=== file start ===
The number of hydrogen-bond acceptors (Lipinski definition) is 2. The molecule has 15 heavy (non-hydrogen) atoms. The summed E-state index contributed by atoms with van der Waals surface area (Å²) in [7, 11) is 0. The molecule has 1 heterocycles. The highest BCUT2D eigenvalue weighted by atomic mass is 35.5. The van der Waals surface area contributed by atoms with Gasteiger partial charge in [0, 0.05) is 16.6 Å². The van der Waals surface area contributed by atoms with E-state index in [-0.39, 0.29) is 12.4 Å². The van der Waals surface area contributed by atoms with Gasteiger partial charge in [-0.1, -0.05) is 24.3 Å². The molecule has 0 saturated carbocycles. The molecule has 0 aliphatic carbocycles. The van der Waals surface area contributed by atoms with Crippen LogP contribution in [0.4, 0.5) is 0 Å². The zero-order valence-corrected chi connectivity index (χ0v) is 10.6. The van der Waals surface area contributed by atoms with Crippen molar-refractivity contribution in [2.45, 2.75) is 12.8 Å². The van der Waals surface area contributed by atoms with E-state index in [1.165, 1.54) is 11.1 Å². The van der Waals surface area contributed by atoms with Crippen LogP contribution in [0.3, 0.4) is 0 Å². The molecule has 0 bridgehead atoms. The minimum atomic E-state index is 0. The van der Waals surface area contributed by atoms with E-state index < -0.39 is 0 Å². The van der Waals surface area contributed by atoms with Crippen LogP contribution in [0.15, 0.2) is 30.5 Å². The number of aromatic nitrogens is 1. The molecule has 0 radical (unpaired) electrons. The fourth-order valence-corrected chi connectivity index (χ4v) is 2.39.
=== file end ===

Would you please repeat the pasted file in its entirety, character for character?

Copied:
The number of hydrogen-bond acceptors (Lipinski definition) is 2. The molecule has 15 heavy (non-hydrogen) atoms. The summed E-state index contributed by atoms with van der Waals surface area (Å²) in [7, 11) is 0. The molecule has 1 heterocycles. The highest BCUT2D eigenvalue weighted by atomic mass is 35.5. The van der Waals surface area contributed by atoms with Gasteiger partial charge in [0, 0.05) is 16.6 Å². The van der Waals surface area contributed by atoms with E-state index in [-0.39, 0.29) is 12.4 Å². The van der Waals surface area contributed by atoms with Gasteiger partial charge in [-0.1, -0.05) is 24.3 Å². The molecule has 0 saturated carbocycles. The molecule has 0 aliphatic carbocycles. The van der Waals surface area contributed by atoms with Crippen LogP contribution in [0.4, 0.5) is 0 Å². The zero-order valence-corrected chi connectivity index (χ0v) is 10.6. The van der Waals surface area contributed by atoms with Crippen molar-refractivity contribution in [2.45, 2.75) is 12.8 Å². The van der Waals surface area contributed by atoms with E-state index in [1.165, 1.54) is 11.1 Å². The van der Waals surface area contributed by atoms with Crippen LogP contribution in [0.3, 0.4) is 0 Å². The molecule has 0 bridgehead atoms. The minimum atomic E-state index is 0. The van der Waals surface area contributed by atoms with E-state index < -0.39 is 0 Å². The van der Waals surface area contributed by atoms with Crippen LogP contribution in [0.15, 0.2) is 30.5 Å². The number of aromatic nitrogens is 1. The molecule has 0 radical (unpaired) electrons. The fourth-order valence-corrected chi connectivity index (χ4v) is 2.39.